This series between Pakistan and England has seen the greatest amount of lbws in a three-test series in test history. Already 36 victims have been struck plumb in front, and have been forced to trudge back to the pavilion, with most batsmen and an increasing number of pundits blaming the rise of the DRS for the increased number of ell-bees.
So is the reason for the disproportionate number of leg-befores due to the use of technology? It’s certainly been proved that since the implementation of the review system that a greater percentage of appeals have been given by umpires, especially to spinners, as replays have shown that a lot of the previously rejected shouts would have gone on to hit the stumps. This has been a boost for the likes of Swann and Ajmal, who have been given plenty of wickets over the past couple of years that they would simply not have been given in times gone past. Umpires have seen that even when batsmen take a big stride down the pitch that the ball will sometimes go on to hit the stumps, meaning that they’re far more willing to give batsmen out. So arguably, DRS has played a part in the dismissals.
For this series, however, the DRS is being blamed for the fact that ball is hitting the pad more often. David Lloyd has spoken about the “paranoia” that the DRS is causing, leading to batsmen’s techniques falling apart and being struck plumb in front. But can the DRS really be blamed? Surely if a batsman plays with a straight bat and actually hits the ball, no amount of replays or ball-tracking technology will give them out. Yes, there have been a lot of lbws this series, but how many of those have been due to poor technique (especially by English players playing spin), and the awareness of the bowlers to exploit this by bowling at the stumps?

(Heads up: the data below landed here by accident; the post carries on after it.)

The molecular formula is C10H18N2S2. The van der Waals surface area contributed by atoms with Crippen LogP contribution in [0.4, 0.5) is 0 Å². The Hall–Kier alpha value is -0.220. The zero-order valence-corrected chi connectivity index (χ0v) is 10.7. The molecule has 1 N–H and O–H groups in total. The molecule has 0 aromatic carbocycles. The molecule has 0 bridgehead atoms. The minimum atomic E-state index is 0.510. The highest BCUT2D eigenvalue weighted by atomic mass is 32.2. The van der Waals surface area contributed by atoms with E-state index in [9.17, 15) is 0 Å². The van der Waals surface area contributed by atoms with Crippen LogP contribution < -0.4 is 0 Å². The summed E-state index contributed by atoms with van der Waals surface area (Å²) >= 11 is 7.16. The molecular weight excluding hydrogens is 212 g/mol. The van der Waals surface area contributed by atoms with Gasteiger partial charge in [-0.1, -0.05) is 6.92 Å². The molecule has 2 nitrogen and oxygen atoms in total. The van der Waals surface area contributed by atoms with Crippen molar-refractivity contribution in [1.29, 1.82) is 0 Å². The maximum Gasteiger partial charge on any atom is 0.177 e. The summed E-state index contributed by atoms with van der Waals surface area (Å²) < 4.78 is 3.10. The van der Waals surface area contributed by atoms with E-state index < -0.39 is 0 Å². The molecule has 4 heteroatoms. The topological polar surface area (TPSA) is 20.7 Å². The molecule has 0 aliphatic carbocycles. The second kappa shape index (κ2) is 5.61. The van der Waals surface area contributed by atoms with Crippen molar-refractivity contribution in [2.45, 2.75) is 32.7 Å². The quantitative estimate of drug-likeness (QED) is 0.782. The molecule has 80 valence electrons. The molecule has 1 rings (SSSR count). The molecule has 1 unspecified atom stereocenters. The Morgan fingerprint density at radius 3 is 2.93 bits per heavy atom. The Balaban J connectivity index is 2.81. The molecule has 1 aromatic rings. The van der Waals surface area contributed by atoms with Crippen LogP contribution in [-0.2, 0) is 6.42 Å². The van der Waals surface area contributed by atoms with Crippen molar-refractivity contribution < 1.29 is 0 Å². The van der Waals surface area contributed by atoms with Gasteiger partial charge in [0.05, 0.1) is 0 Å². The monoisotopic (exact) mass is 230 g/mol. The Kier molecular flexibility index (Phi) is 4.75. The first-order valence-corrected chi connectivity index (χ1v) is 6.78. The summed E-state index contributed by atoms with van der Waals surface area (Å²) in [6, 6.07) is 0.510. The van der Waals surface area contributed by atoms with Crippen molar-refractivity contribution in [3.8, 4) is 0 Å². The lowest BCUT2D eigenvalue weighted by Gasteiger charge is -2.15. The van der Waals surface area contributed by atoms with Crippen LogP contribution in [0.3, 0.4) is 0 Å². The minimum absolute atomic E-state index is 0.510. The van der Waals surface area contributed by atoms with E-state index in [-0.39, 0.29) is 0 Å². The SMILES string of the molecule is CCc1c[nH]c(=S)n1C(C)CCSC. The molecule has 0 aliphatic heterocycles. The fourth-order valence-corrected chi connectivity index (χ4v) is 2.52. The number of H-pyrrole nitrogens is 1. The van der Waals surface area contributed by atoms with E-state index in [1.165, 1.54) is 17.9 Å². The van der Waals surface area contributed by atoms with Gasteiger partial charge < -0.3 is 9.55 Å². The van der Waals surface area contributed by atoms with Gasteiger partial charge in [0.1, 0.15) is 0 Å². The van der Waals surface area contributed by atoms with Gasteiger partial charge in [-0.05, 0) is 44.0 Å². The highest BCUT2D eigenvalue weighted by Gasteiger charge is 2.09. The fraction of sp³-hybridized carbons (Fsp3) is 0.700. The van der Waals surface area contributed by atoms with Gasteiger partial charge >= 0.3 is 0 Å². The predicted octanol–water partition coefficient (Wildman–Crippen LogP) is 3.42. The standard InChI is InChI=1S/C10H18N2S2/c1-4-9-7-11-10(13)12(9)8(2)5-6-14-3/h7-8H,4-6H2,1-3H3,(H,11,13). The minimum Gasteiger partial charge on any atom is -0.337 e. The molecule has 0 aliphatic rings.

The DRS is said to have closed the gap in the balance between bat and ball in test cricket, and that can only be a good thing. One of the arguments against the review system is that there are a lot more wickets given than in the past – but wickets are only given if a batsman is out. Which means that in the past, batsmen who should have been given out weren’t, and if that happens to favour the bowlers then so be it. Surely that’s a lot better than incorrect decisions costing teams games? If the DRS is causing a “paranoia” amongst batsmen about how to play certain shots, then shouldn’t they getting down the nets and working on their obviously shaky technique rather than bleating about the pros or cons of technology? Hawkeye or no Hawkeye, a batsman is asking for trouble if he keeps getting hit on the back pad when standing in front of middle stump, and if the DRS is helping the umpires to get those decisions right, then that can only be of benefit to test cricket.
The DRS does have its opponents, and some arguments against its usage, many of which are very relevant and should be looked at. However, the fact that it is leading to more correct decisions being made surely isn’t one of them. Instead of looking for excuses, the batsmen should be looking at themselves and working out how to avoid being hit on the pads, as until then, the bowlers are going to keep bowling at them.